Enterprise Social Networks talk a big game. They claim to revolutionise communications, radically improve information-sharing, and provide an effective mechanism for engaging employees. The promise of these new technology tools is essentially to enable a new type of organisational culture, fit for the 21st century. Employees can be more transparent and open, as they start to use the ESN to work out loud and share updates on progress with the wider company. Teams become more connected as any employee on the network can be reached by the touch of a button, and relevant skills, knowledge and interests searched for and found –  breaking the traditional siloed organisation. The open access to these tools, through apps and cloud-based infrastructure facilitates a new speed of responsiveness combating the slow-moving bureaucratic processes of old. And through visible @mentions, and transparency on progress of tasks and projects, accountable behaviours are encouraged and rewarded – hiding from responsibilities and sub-par work becomes much harder, leading to an increase in performance and motivation to improve. Sounds great, I’ll take your finest specimen, and don’t skimp on the app plug-ins either.

Or does it? I think most of us know the bait-and-switch punchline to the picture painted above by now. It’s not new news that it doesn’t matter how many features, how beautiful the UX design, how intuitive the technology is – simply implementing it and making it available is not enough to transform a business and how it behaves. Many have pointed out for a while now that the success of your enterprise social network in unlocking the behaviours and capabilities described above depends mostly on your corporate culture and not on the technology used. Gartner published a few years ago that 80% of social business efforts still fail in strong part due to an overemphasis on simply deploying the technology, rather than how it could be used to improve the day-to-day tasks and working lives of employees. Others, more recently, have highlighted that the reason these internal tools aren’t taking off is because it is a new form of working for organisations that are very much stuck in the old ways of working. This, coupled with leadership that either don’t see the value of, or are secretly frightened of this new way of working (because – whisper it – they may not be very good at it) throws up real barriers to unlocking the benefits of these new technologies. In short, what practitioners are saying is you need to work on changing your culture in order to achieve sustainable traction on your internal social technology efforts.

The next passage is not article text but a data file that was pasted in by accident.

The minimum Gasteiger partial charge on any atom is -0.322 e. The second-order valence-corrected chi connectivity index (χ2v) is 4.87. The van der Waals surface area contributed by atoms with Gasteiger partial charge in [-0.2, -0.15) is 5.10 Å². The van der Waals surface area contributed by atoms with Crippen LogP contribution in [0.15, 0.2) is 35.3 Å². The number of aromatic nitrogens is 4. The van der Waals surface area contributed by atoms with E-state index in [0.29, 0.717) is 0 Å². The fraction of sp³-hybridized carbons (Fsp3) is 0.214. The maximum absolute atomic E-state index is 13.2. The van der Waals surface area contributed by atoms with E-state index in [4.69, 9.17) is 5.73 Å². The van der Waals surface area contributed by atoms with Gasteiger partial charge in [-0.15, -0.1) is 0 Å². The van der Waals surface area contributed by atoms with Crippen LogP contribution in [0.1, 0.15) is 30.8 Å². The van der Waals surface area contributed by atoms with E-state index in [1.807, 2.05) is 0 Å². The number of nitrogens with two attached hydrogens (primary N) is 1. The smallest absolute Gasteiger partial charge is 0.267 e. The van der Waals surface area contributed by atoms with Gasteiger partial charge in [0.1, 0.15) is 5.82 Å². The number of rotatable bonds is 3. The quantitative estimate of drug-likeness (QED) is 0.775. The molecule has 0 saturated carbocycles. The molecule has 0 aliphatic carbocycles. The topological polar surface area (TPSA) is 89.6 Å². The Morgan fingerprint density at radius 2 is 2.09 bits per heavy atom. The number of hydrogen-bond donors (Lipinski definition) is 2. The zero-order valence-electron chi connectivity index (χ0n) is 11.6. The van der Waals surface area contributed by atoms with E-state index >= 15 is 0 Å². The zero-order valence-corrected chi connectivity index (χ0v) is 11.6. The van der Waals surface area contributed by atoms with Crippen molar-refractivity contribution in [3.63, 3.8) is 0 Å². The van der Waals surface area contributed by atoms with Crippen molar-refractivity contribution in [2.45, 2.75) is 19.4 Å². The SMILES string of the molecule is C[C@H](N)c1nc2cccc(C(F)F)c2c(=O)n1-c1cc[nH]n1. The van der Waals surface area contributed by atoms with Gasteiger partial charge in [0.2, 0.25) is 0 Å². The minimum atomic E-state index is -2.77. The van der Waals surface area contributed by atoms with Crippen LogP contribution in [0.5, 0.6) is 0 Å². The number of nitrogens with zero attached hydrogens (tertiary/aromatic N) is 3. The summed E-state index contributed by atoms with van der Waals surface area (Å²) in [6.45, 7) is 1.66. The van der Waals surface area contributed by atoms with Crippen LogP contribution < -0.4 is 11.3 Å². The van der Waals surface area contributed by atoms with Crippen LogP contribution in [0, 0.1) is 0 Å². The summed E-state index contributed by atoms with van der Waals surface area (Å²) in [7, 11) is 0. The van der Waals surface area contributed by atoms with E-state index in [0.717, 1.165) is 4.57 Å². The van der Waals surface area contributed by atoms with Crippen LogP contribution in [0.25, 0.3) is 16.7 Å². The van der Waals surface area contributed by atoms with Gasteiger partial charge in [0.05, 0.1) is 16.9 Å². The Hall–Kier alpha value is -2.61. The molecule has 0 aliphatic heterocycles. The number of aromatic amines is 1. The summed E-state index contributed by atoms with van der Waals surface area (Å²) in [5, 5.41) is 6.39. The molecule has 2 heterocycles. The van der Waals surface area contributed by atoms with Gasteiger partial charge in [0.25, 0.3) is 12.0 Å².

As part of the work we do at PostShift helping organisations develop for the 21st century, we offer support in understanding where organisations are struggling in their ESN deployment efforts, and develop activities targeted at growing these new behaviours – and in doing this work we have noticed an interesting use for these early implementations of social technology efforts. What early, struggling ESN’s become is actually a mirror of your current culture and one of the indicators you can use to assess your organisations current dominant behaviours, and crucially, with the possibility some qualitative analysis, some pointers as to the root causes of these behaviours. Aligned with our thinking on the Quantified Org, leveraging the insights that can be produced from data within your ESN can, coupled with other data sources, combine to give you a powerful view of your current behavioural strengths and weaknesses. Some examples of this could be: